Current and future suitability maps for 54 species that are commonly used as shade in agroforestry systems in Central America are the main feature of a new Atlas by the World Agroforestry Centre (ICRAF) in collaboration with Bioversity International and The Tropical Agricultural Research and Higher Education Centre (CATIE).
The Atlas is titled “‘Suitability of key Central American agroforestry species under future climates”.
The 54 species that were selected include 24 species of fruit trees, 24 timber trees and six species used to improve soil conditions.
“The main objective of the Atlas is to address a current knowledge gap in detailed information about suitable areas for key agroforestry species in Central America,” said Kauê de Sousa of Bioversity International who is the main author of the study. “The agroforestry practice of integrating trees within cocoa or coffee, silvopastoral or smallholder timber systems is key to the development of strategies for climate-smart agriculture in the region. It is important to know where a species remains suitable under future climatic conditions to be able to give practical advice to farmers and tree growers.”
The Atlas is said to address the knowledge gap by providing detailed suitability maps for each species. Detailed mapping was possible by substantially expanding previously available data sets of known presence locations (locations where a species was documented to be suitable in Latin America and the Caribbean) and by applying powerful species distribution modelling methods. The future climates correspond to Representative Concentration Pathways RCP4.5 and RCP8.5 for the 2050s. Four RCPs (RCP 2.6, 4.5, 6.0 and 8.5) were introduced in the latest assessment report of the IPCC. These scenarios describe possible future climates that depend on potential changes in greenhouse gas emissions. RCP4.5 represents an intermediate emissions scenario, whereas RCP8.5 is a high emissions scenario.
Ensemble suitability methods were applied using the BiodiversityR package, an open-source software package developed by Roeland Kindt, a senior ecologist at the World Agroforestry Centre and one of the co-authors of the Atlas. The software modelled species distributions with bioclimatic variables obtained from WorldClim for the baseline climate (1960–1990).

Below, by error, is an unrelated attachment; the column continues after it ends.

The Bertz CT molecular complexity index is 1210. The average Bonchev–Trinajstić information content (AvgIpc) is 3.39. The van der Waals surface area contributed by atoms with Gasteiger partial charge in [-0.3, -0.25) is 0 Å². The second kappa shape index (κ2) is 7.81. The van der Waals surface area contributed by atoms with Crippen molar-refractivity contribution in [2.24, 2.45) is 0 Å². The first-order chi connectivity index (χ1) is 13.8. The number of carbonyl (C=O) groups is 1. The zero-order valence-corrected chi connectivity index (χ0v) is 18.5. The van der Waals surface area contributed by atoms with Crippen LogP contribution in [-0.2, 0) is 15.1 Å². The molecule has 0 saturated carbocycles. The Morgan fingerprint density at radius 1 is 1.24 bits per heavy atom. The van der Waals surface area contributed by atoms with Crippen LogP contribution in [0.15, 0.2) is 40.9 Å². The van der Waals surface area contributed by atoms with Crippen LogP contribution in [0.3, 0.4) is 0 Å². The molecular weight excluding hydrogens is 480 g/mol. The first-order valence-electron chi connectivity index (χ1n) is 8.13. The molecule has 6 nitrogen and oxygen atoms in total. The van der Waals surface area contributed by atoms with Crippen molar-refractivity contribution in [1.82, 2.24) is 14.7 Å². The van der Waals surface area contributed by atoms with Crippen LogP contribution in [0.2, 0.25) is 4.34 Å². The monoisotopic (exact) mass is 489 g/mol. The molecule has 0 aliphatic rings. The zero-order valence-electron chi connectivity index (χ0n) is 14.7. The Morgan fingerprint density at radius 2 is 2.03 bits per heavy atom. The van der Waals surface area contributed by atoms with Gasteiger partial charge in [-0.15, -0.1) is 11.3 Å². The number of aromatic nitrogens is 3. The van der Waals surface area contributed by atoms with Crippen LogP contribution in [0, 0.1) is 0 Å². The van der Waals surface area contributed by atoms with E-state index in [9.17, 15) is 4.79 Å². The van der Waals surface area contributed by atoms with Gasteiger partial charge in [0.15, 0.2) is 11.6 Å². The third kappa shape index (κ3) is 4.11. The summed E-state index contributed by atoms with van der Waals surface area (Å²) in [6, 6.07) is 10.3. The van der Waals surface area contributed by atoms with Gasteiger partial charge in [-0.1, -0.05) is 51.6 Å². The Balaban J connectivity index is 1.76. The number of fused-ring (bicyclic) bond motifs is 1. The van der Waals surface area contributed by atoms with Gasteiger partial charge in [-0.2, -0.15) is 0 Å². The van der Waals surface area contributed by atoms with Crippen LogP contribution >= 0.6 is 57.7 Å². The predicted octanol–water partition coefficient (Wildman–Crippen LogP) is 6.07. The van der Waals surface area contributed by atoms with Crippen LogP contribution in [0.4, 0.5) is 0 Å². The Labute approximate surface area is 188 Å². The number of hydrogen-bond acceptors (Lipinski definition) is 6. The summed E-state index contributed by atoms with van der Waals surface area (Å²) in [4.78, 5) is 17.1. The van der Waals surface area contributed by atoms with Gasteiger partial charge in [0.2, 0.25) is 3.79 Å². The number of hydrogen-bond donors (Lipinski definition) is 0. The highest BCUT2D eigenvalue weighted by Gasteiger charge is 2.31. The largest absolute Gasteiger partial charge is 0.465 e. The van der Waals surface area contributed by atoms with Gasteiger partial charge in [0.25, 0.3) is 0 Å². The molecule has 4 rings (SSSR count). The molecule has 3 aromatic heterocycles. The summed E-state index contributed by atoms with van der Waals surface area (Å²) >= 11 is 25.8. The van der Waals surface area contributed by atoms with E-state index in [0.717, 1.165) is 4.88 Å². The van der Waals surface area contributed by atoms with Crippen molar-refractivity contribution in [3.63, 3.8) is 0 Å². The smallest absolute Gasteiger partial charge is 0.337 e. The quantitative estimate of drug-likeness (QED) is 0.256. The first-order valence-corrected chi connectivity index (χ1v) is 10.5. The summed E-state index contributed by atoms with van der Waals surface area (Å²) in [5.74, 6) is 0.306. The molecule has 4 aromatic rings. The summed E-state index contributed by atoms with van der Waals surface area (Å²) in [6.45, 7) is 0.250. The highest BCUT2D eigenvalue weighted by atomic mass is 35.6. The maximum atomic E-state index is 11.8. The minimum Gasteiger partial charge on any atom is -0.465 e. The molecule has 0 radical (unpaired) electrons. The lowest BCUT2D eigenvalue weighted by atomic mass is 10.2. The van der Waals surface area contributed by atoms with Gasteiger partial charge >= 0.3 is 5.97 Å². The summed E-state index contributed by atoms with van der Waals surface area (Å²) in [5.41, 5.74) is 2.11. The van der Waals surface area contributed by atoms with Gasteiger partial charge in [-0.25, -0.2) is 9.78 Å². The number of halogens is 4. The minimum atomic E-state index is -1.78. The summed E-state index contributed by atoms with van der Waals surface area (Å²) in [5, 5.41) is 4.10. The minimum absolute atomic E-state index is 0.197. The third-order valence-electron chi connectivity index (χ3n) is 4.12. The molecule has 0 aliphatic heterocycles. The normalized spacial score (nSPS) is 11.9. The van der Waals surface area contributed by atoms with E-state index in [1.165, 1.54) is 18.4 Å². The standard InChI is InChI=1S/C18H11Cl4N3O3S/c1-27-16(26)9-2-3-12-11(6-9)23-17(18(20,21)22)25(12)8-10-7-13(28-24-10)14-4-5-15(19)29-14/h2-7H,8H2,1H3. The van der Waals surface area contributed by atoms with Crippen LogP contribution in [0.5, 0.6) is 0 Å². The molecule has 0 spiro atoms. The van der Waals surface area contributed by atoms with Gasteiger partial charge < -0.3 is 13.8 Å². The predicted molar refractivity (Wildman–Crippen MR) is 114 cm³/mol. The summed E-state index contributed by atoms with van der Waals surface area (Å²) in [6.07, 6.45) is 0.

Distribution maps for the middle of the 21st century were obtained via future climate data generated by 17 global climate change models. Ensemble future distribution maps for each RCP are based on consensus among 17 future distribution maps generated for each species. Maps projecting future distribution were compared with the current distribution maps to evaluate the potential changes in the distribution of each species.
Reflecting on the results, Maarten van Zonneveld of Bioversity International and scientist in diversity analysis for conservation and sustainable use of plant genetic resources, mentioned that the results indicated that the modelled distribution for 30 species reduces under both climate change scenarios. The most threatened species include N-fixing ice-cream bean trees (Inga spp.), the delicious cherimoya (Annona cherimola), the economically important avocado (Persea americana), and the solid timber species Handroanthus ochraceus. Ten species are expected to increase their distribution under both climate change scenarios including the underutilised fruit species Averrhoa bilimbi, coconut (Cocos nucifera), cocoplum (Chrysobalanus icaco), Spanish lime (Melicoccus bijugatus) and the majestic rain-tree (Albizia saman).
Jenny Ordonez of the World Agroforestry Centre and a specialist in agroforestry systems and functional ecology emphasises that “the atlas provides a first approximation of this kind in the region, to assess which species might be vulnerable or tolerant to expected climate change. Agroforestry practices are one of the main strategies for developing climate smart agriculture and as such are widely advocated by research and development organisations alike in this region. The results of the Atlas are therefore an important tool to support the design of agroforestry practices taking into account potential impacts of climate change. The maps provided should be used in combination with other information sources from technicians and farmers to fine-tune the selection of species for designing climate proof agroforestry systems.”
Jonathan Cornelius, regional coordinator from ICRAF, concludes that “many of the trees that farmers are planting and managing now will need to remain productive up to and beyond 2050. This important publication provides a firm foundation for building the climate-smart agroforestry that farmers need, based on the best currently available information about future climates and species’ requirements.”
This work was made possible through the financial support of the CGIAR research program on Forests, Trees and Agroforestry (FTA; supported by the CGIAR Fund Donors); the CGIAR research program on Climate Change Agriculture and Food Security (CCAFS; supported by the CGIAR Fund Donors) and HIVOS.